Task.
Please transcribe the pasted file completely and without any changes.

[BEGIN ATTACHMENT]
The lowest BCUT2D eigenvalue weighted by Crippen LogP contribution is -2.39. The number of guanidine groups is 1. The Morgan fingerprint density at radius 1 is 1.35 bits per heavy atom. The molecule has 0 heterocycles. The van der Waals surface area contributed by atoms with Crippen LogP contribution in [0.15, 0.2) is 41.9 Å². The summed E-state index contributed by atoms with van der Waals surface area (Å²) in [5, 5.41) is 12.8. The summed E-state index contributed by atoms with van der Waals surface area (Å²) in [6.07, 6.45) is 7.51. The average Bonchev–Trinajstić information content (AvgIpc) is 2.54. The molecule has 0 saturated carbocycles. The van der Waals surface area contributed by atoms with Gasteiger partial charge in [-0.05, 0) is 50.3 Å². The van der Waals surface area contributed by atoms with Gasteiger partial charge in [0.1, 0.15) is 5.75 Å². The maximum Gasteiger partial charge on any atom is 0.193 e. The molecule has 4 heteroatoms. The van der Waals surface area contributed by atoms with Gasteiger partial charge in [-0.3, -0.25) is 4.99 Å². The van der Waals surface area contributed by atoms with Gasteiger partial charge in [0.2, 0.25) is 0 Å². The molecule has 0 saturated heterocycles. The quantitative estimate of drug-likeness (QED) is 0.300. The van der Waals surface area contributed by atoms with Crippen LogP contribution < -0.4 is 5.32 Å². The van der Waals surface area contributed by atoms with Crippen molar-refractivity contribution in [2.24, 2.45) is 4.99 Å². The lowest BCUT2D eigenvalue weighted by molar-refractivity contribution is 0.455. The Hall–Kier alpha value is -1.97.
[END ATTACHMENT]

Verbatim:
The lowest BCUT2D eigenvalue weighted by Crippen LogP contribution is -2.39. The number of guanidine groups is 1. The Morgan fingerprint density at radius 1 is 1.35 bits per heavy atom. The molecule has 0 heterocycles. The van der Waals surface area contributed by atoms with Crippen LogP contribution in [0.15, 0.2) is 41.9 Å². The summed E-state index contributed by atoms with van der Waals surface area (Å²) in [5, 5.41) is 12.8. The summed E-state index contributed by atoms with van der Waals surface area (Å²) in [6.07, 6.45) is 7.51. The average Bonchev–Trinajstić information content (AvgIpc) is 2.54. The molecule has 0 saturated carbocycles. The van der Waals surface area contributed by atoms with Gasteiger partial charge in [-0.05, 0) is 50.3 Å². The van der Waals surface area contributed by atoms with Gasteiger partial charge in [0.1, 0.15) is 5.75 Å². The maximum Gasteiger partial charge on any atom is 0.193 e. The molecule has 4 heteroatoms. The van der Waals surface area contributed by atoms with Gasteiger partial charge in [-0.3, -0.25) is 4.99 Å². The van der Waals surface area contributed by atoms with Gasteiger partial charge in [0.2, 0.25) is 0 Å². The molecule has 0 saturated heterocycles. The quantitative estimate of drug-likeness (QED) is 0.300. The van der Waals surface area contributed by atoms with Crippen LogP contribution < -0.4 is 5.32 Å². The van der Waals surface area contributed by atoms with Crippen molar-refractivity contribution in [2.24, 2.45) is 4.99 Å². The lowest BCUT2D eigenvalue weighted by molar-refractivity contribution is 0.455. The Hall–Kier alpha value is -1.97.